National Park Service decides on modest fee increases in 117 parks
The National Park Service decided Thursday that it will raise fees at 117 national park sites, but the increases are quite modest compared to the previous proposal.
Facing a more than $11 billion backlog in the upkeep of national parks, Interior Secretary Ryan Zinke previously proposed raising fees to $70 in 17 of the most popular parks like Yellowstone, Yosemite, and the Grand Canyon.
The government allowed the public to weigh in on the fee increases, and the responses showed overwhelming opposition to the dramatic increase.
After being rebuffed, the Park Service will now increase fees by $5 per vehicle for 117 national park sites beginning on June 1, 2018. However, the service notes that two-thirds of parks will remain free. (That said, there are nuances in the fee increases for different parks, such as increases in annual passes, which can be found here.)
“We commend the administration for listening to the outcry of Americans who want their parks to remain affordable,” John Garder, Senior Director of Budget and Appropriations at the National Parks Conservation Association, said in an interview.
The Park Service estimates that this fee increase will bring in $60 million a year.
When compared with the considerable maintenance backlog facing parks and their antiquated water, sewage, and transportation systems, along with general preservation needs, this amount is diminutive.
“Given the large scope of the maintenance backlog, amounts of money like this are not going to make an appreciable difference,” said Garder.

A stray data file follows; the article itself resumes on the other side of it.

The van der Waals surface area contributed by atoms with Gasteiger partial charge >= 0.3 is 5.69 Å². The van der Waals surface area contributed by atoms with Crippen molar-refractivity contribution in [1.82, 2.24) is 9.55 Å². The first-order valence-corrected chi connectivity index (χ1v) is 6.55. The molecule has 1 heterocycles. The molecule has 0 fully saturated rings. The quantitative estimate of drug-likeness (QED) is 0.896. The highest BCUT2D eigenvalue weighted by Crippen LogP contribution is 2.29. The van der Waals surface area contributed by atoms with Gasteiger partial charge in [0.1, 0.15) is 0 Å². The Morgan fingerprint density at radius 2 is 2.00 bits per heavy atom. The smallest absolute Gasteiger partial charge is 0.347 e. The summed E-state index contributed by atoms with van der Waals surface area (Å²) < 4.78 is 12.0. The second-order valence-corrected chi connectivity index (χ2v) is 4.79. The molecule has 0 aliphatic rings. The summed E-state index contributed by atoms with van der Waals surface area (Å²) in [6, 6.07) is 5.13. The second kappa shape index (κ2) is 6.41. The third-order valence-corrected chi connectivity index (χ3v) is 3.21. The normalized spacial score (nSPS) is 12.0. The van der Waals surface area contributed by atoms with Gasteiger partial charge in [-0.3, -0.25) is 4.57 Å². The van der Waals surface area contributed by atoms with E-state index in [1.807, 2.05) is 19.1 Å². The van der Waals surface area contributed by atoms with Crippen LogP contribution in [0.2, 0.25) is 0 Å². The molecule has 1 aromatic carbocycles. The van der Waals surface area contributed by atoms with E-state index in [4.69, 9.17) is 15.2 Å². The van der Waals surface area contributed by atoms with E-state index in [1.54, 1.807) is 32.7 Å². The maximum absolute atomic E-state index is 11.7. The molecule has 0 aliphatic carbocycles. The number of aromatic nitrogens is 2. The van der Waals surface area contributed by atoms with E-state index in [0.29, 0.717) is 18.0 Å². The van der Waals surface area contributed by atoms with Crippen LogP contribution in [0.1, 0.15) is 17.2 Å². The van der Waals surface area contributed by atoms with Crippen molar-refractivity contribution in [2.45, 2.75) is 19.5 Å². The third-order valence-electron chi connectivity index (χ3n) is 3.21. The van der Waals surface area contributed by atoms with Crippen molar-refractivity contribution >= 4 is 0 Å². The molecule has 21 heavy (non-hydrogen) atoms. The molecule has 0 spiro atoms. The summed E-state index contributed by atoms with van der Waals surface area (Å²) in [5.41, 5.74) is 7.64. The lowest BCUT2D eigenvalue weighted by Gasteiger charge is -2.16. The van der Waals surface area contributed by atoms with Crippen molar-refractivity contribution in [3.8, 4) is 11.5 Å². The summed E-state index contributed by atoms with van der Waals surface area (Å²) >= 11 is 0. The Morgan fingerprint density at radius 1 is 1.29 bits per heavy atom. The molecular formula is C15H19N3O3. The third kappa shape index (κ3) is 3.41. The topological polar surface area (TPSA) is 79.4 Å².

Previously, former Park Service Director John Jarvis said that even a $70 million annual increase to $300 million in total collected fees each year wouldn’t “make much of a dent.”
Interior Secretary Zinke, after hearing back from the public and reviewing matters, appears to accept this reality.
“The $11.6 billion maintenance backlog isn’t going to be solved overnight and will require a multi-tiered approach as we work to provide badly needed revenue to repair infrastructure,” Zinke said in a statement.
Garder noted that the fee increases will put more money into some parks, which could prove helpful, but dedicated funding from Congress is the only way to realistically solve the maintenance backlog problem.
“Congress needs to pass legislation with dedicated, robust, and reliable funding to address the deferred maintenance backlog,” said Garder.
One of the bills in Congress, the National Parks Legacy Act, has gained some support in Congress, but it’s nowhere near a vote in either in the Senate or House. The bill would draw from the billions of dollars the federal government collects from companies who extract fossil fuels both onshore and offshore of the United States.
Such a funding source might seem incongruous with the mission of Park Service, which is to promote conservation and stewardship of lands, as opposed to the extraction of resources. But the Park Service has few realistic options for obtaining a sizeable stream of cash.
Fee increases aren’t just unpopular — they won’t do the trick.